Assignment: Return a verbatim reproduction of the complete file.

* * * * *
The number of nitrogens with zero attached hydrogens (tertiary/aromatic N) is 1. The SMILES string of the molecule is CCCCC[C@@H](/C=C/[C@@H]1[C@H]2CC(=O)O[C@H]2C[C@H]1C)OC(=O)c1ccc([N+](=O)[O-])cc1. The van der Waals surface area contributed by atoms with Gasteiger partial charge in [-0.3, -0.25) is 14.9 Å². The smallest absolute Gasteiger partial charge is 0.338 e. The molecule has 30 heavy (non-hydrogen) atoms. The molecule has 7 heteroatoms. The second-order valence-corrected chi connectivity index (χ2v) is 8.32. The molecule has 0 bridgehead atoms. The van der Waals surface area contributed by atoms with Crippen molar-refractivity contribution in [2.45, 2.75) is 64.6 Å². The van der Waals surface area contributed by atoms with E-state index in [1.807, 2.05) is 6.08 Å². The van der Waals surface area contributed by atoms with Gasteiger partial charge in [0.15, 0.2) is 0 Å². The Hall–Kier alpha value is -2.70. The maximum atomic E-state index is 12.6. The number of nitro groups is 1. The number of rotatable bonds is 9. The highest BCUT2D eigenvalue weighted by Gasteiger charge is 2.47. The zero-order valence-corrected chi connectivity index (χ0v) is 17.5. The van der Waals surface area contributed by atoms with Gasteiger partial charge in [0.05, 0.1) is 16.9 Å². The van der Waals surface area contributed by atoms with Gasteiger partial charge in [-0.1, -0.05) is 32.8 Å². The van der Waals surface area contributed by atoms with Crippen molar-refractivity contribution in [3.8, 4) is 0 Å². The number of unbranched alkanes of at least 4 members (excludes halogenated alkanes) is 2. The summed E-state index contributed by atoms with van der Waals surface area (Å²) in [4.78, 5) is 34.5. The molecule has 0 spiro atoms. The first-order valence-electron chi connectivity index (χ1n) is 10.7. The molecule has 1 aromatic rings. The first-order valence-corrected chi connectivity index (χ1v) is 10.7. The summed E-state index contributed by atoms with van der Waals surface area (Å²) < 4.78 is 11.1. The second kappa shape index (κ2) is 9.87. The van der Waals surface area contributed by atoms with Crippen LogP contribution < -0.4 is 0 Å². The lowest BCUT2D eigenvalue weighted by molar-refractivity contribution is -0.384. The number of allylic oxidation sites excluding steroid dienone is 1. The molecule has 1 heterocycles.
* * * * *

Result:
The number of nitrogens with zero attached hydrogens (tertiary/aromatic N) is 1. The SMILES string of the molecule is CCCCC[C@@H](/C=C/[C@@H]1[C@H]2CC(=O)O[C@H]2C[C@H]1C)OC(=O)c1ccc([N+](=O)[O-])cc1. The van der Waals surface area contributed by atoms with Gasteiger partial charge in [-0.3, -0.25) is 14.9 Å². The smallest absolute Gasteiger partial charge is 0.338 e. The molecule has 30 heavy (non-hydrogen) atoms. The molecule has 7 heteroatoms. The second-order valence-corrected chi connectivity index (χ2v) is 8.32. The molecule has 0 bridgehead atoms. The van der Waals surface area contributed by atoms with Crippen molar-refractivity contribution in [2.45, 2.75) is 64.6 Å². The van der Waals surface area contributed by atoms with E-state index in [1.807, 2.05) is 6.08 Å². The van der Waals surface area contributed by atoms with Gasteiger partial charge in [0.15, 0.2) is 0 Å². The Hall–Kier alpha value is -2.70. The maximum atomic E-state index is 12.6. The number of nitro groups is 1. The number of rotatable bonds is 9. The highest BCUT2D eigenvalue weighted by Gasteiger charge is 2.47. The zero-order valence-corrected chi connectivity index (χ0v) is 17.5. The van der Waals surface area contributed by atoms with Gasteiger partial charge in [0.05, 0.1) is 16.9 Å². The van der Waals surface area contributed by atoms with Gasteiger partial charge in [-0.1, -0.05) is 32.8 Å². The van der Waals surface area contributed by atoms with Crippen molar-refractivity contribution in [3.8, 4) is 0 Å². The number of unbranched alkanes of at least 4 members (excludes halogenated alkanes) is 2. The summed E-state index contributed by atoms with van der Waals surface area (Å²) in [4.78, 5) is 34.5. The molecule has 0 spiro atoms. The first-order valence-electron chi connectivity index (χ1n) is 10.7. The molecule has 1 aromatic rings. The first-order valence-corrected chi connectivity index (χ1v) is 10.7. The summed E-state index contributed by atoms with van der Waals surface area (Å²) < 4.78 is 11.1. The second kappa shape index (κ2) is 9.87. The van der Waals surface area contributed by atoms with Crippen LogP contribution < -0.4 is 0 Å². The lowest BCUT2D eigenvalue weighted by molar-refractivity contribution is -0.384. The number of allylic oxidation sites excluding steroid dienone is 1. The molecule has 1 heterocycles.